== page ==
The process for selecting and promoting Communist Party officials is deeply flawed, research by its Organisation Department has found.
Top leaders were monopolising promotions, nepotism was rampant and appointments were bought and sold, it said.
The findings came after the department, which is under the Central Committee, sent teams out across the country and distributed questionnaires to more than 3,000 cadres in 16 provinces, the People's Daily reported yesterday.
President Xi Jinping has called on the party to improve its recruitment process, stressing that the quality of cadres, not the quantity, was most important.
The study, by the department's Party Building Institute, said high-level officials were monopolising the promotion process in their jurisdictions.
The centralised power was distorting the recommendation, inspection and multi-candidate election of cadres, it said.
Elections were not meaningful due to the influence of high-level officials over the outcome, it said. Nepotism and the buying and selling of positions were also common.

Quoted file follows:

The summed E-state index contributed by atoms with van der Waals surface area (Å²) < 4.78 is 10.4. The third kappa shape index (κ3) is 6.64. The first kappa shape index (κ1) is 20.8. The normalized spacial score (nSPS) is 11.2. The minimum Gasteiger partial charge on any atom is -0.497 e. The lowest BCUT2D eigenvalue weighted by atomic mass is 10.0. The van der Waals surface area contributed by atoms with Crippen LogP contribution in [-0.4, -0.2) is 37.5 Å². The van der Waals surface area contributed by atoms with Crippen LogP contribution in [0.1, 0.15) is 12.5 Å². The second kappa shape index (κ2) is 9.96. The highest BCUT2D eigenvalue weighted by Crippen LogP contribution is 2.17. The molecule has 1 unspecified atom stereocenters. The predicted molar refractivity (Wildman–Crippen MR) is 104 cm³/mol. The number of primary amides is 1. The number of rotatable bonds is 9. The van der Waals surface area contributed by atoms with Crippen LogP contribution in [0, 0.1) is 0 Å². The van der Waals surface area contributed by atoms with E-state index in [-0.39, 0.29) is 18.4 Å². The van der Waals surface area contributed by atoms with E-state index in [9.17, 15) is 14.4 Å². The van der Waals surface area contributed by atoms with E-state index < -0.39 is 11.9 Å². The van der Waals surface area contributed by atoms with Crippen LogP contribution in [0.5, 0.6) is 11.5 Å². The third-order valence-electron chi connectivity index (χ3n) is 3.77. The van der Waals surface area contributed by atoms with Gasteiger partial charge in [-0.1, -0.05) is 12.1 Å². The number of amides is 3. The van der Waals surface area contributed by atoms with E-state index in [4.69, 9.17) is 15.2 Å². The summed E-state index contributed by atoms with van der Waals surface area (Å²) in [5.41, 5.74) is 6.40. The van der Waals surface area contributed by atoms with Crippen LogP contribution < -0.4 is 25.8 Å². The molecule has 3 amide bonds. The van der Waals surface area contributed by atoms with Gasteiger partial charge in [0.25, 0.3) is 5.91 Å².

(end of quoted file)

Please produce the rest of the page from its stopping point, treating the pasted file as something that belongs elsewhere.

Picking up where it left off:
The study said the personal secretaries of some high-ranking officials were often promoted in order to protect the bosses and stave off any future corruption investigation.
"All this corrupt and unfair behaviour that the study cited has existed in the selection and appointment of officials for decades," said Professor Cai Lihui, a political analyst at Guangzhou's Sun Yat-sen University.
"It's the result of a lack of checks and balances in China's government. No one can limit the power of the officials and the party."
"It's a common belief among many top-level officials that power is higher than the law," Cai said.